And that's just the worst of a really chilling report, which, if the results are extrapolated across the life of the Ohio charter school program, means taxpayers have paid more than $2 billion for kids to be educated in charter schools who weren't even there.
Here are the takeaways:
- Seven of 30 schools had headcounts more than two standard deviations below the amount the school told the state it had.
- Nine of 30 schools that had headcounts at least 10% below what the charter told the state it had, though it was less than two standard deviations.
- The remaining 14 had headcounts that weren't off by as much.
- However, 27 of 30 schools had fewer students at the school than they were being paid to educate by the state
This means that more than 1/2 of all the charter schools chosen at random had significantly fewer students attending their schools than the state was paying them to educate, while 90% had at least some fewer amount.
This is a big deal because charter schools are paid out of state revenue originally intended for school districts. If that money isn't actually educating those students, then the children in the local districts are being hurt twice -- once because they have significantly less state revenue anyway due to the charter school deduction, then again because the money is going to a school that isn't even educating those students.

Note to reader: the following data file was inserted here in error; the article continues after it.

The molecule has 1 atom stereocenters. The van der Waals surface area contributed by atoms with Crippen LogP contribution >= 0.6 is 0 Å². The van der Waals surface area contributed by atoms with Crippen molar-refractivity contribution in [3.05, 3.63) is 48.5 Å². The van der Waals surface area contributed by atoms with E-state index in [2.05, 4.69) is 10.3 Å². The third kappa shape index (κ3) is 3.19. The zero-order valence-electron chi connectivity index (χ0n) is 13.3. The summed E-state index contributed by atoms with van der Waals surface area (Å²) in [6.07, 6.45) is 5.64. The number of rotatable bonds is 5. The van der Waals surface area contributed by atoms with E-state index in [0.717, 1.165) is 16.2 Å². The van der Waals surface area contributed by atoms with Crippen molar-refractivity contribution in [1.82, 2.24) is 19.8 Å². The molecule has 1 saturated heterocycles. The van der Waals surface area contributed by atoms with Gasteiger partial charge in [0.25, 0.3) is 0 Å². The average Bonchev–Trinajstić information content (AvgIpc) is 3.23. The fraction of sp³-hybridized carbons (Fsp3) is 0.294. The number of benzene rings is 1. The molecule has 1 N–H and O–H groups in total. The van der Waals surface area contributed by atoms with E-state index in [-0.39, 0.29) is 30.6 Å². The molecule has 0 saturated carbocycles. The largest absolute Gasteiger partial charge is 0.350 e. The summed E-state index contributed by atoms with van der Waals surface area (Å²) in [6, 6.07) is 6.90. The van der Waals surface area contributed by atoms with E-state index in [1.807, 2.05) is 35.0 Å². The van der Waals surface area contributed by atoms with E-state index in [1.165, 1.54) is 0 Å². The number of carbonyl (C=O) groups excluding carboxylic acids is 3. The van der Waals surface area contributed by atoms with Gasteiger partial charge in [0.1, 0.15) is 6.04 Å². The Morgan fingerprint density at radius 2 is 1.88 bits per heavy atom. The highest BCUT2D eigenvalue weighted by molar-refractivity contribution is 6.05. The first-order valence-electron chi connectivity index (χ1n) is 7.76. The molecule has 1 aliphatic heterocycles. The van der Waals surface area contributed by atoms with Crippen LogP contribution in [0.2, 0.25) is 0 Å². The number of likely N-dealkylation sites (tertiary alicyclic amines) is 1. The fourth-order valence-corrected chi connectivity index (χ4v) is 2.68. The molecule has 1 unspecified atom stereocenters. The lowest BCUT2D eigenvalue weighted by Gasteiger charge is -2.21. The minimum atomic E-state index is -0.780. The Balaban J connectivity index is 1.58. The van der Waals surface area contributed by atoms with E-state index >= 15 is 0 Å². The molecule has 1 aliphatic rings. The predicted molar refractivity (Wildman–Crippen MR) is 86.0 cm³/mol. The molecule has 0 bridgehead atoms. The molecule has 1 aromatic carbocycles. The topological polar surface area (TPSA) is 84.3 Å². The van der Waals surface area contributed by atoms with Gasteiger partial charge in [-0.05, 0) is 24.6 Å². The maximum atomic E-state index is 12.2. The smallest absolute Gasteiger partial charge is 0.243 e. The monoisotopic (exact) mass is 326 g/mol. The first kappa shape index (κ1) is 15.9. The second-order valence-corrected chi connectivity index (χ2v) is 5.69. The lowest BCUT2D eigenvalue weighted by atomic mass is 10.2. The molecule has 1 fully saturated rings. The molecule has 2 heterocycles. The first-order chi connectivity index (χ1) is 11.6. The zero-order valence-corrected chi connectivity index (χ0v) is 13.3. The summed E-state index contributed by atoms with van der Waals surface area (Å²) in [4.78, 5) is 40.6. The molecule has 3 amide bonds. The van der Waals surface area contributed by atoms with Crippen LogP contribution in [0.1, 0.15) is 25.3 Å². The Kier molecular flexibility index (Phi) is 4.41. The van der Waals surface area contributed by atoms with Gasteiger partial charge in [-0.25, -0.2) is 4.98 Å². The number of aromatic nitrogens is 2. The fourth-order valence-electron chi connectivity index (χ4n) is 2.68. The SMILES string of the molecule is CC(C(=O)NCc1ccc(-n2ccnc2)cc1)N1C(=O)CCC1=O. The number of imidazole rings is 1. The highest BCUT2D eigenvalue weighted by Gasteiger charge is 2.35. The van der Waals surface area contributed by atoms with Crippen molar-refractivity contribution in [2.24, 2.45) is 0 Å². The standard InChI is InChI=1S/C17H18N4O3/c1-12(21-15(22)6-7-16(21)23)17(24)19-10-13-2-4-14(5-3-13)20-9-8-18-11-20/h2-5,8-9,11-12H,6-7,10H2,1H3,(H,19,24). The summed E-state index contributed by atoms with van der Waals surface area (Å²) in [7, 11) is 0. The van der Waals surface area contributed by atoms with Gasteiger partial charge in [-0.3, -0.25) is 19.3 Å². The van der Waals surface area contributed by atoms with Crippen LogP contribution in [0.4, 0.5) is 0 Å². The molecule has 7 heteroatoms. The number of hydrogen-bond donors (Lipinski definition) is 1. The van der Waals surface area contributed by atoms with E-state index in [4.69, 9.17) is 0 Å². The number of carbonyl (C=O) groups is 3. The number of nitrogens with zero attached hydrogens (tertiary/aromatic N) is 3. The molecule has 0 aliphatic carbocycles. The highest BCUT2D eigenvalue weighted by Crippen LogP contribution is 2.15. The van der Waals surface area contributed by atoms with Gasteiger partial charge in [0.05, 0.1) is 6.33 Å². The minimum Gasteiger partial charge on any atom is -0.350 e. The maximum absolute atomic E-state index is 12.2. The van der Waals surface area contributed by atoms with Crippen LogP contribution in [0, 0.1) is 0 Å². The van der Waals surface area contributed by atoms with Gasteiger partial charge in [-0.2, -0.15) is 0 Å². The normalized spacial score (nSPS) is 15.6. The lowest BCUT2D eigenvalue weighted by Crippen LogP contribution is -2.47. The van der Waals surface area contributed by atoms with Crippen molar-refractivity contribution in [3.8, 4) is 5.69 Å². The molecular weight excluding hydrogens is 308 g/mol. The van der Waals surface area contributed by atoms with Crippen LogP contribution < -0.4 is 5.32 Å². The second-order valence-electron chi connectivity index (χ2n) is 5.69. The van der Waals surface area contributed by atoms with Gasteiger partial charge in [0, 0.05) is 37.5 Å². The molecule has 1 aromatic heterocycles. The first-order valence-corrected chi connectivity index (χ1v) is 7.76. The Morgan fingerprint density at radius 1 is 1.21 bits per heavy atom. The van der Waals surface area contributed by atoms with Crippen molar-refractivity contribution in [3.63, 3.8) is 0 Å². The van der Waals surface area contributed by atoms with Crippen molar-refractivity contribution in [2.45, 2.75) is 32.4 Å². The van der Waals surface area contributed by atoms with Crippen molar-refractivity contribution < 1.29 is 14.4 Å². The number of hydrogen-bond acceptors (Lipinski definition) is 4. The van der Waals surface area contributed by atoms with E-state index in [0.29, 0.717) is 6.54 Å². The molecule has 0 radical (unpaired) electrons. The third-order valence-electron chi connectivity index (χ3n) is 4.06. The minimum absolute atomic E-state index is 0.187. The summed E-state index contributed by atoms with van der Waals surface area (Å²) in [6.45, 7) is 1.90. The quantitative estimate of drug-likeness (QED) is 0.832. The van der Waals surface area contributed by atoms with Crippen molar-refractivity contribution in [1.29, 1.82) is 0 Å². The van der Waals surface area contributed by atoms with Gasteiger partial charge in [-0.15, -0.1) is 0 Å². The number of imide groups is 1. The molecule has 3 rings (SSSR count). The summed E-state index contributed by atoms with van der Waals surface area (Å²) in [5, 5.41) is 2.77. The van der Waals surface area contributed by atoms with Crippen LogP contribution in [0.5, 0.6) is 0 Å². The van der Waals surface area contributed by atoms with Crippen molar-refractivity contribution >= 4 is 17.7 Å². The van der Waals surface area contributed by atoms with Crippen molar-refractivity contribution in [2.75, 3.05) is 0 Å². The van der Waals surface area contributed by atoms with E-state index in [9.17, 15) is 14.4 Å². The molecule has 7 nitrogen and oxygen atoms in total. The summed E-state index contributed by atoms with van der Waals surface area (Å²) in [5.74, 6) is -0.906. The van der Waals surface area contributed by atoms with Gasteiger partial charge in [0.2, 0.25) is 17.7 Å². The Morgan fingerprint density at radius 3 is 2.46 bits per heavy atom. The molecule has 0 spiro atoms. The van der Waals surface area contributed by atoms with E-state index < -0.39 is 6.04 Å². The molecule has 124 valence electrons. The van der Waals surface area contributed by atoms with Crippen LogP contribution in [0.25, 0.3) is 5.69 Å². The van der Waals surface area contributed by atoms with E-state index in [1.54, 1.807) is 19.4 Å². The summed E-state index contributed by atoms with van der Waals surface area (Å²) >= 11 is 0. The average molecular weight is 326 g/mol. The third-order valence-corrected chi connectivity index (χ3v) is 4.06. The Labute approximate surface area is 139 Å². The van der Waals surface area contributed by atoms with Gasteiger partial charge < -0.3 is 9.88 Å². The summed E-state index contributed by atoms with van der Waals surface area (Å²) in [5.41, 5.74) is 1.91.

Yost came up with several recommendations, including more frequent counts, better reporting and practices that allow sponsors and the state to better flag potential issues. But the point is this: We've had charters for 16 years in Ohio. We've spent now about $8.3 billion on them (through the first January payment report). If the headcounts have been as off as they were during this random audit, which was an average of 28%, during the life of the charter school program, then we've paid $2.3 billion for kids that weren't even in the charter schools. I'm not saying that's how much has been spent, but it tells you something of the scale of Yost's results.
And remember this audit came during the height of what has been an unprecedented level of charter school scrutiny in this state, so you would think charters would be minding even more Ps and Qs than usual.
Kudos to Yost for doing this much needed work. Now it's up the legislature to fix this before any more tax dollars are wasted.